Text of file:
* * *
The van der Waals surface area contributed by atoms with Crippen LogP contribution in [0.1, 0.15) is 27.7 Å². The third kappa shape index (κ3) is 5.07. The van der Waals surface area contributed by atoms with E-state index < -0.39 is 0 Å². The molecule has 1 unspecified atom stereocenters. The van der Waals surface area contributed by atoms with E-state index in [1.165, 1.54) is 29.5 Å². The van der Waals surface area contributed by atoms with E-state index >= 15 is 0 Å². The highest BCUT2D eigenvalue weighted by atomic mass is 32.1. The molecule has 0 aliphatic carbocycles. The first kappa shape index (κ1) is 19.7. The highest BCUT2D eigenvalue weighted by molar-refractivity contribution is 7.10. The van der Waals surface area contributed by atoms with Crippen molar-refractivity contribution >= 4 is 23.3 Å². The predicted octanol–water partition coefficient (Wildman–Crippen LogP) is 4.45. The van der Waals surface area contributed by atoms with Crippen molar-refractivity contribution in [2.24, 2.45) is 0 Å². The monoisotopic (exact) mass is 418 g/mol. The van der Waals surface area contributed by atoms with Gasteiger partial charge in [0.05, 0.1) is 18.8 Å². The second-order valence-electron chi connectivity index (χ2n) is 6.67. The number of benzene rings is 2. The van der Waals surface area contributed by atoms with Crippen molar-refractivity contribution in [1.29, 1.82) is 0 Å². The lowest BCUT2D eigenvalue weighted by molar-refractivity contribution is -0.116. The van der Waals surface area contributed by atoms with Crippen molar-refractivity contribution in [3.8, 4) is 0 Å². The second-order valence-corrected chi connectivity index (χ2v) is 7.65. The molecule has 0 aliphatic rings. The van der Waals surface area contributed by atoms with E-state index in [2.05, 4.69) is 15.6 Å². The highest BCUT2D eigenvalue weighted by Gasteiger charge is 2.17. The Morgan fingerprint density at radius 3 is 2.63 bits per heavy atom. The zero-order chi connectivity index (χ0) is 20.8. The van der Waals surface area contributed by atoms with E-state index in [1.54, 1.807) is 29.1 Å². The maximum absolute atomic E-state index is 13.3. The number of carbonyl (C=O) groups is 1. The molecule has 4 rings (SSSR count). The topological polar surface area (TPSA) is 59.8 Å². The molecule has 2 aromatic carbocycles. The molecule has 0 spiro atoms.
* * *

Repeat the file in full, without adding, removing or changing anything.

The van der Waals surface area contributed by atoms with Crippen LogP contribution in [0.1, 0.15) is 27.7 Å². The third kappa shape index (κ3) is 5.07. The van der Waals surface area contributed by atoms with E-state index < -0.39 is 0 Å². The molecule has 1 unspecified atom stereocenters. The van der Waals surface area contributed by atoms with E-state index in [1.165, 1.54) is 29.5 Å². The van der Waals surface area contributed by atoms with E-state index >= 15 is 0 Å². The highest BCUT2D eigenvalue weighted by atomic mass is 32.1. The molecule has 0 aliphatic carbocycles. The first kappa shape index (κ1) is 19.7. The highest BCUT2D eigenvalue weighted by molar-refractivity contribution is 7.10. The van der Waals surface area contributed by atoms with Crippen molar-refractivity contribution >= 4 is 23.3 Å². The predicted octanol–water partition coefficient (Wildman–Crippen LogP) is 4.45. The van der Waals surface area contributed by atoms with Crippen molar-refractivity contribution in [2.24, 2.45) is 0 Å². The monoisotopic (exact) mass is 418 g/mol. The van der Waals surface area contributed by atoms with Gasteiger partial charge in [0.05, 0.1) is 18.8 Å². The second-order valence-electron chi connectivity index (χ2n) is 6.67. The number of benzene rings is 2. The van der Waals surface area contributed by atoms with Crippen molar-refractivity contribution in [1.29, 1.82) is 0 Å². The lowest BCUT2D eigenvalue weighted by molar-refractivity contribution is -0.116. The van der Waals surface area contributed by atoms with Crippen molar-refractivity contribution in [3.8, 4) is 0 Å². The second-order valence-corrected chi connectivity index (χ2v) is 7.65. The molecule has 0 aliphatic rings. The van der Waals surface area contributed by atoms with E-state index in [2.05, 4.69) is 15.6 Å². The highest BCUT2D eigenvalue weighted by Gasteiger charge is 2.17. The Morgan fingerprint density at radius 3 is 2.63 bits per heavy atom. The zero-order chi connectivity index (χ0) is 20.8. The van der Waals surface area contributed by atoms with E-state index in [1.54, 1.807) is 29.1 Å². The maximum absolute atomic E-state index is 13.3. The number of carbonyl (C=O) groups is 1. The molecule has 4 rings (SSSR count). The topological polar surface area (TPSA) is 59.8 Å². The molecule has 2 aromatic carbocycles. The molecule has 0 spiro atoms.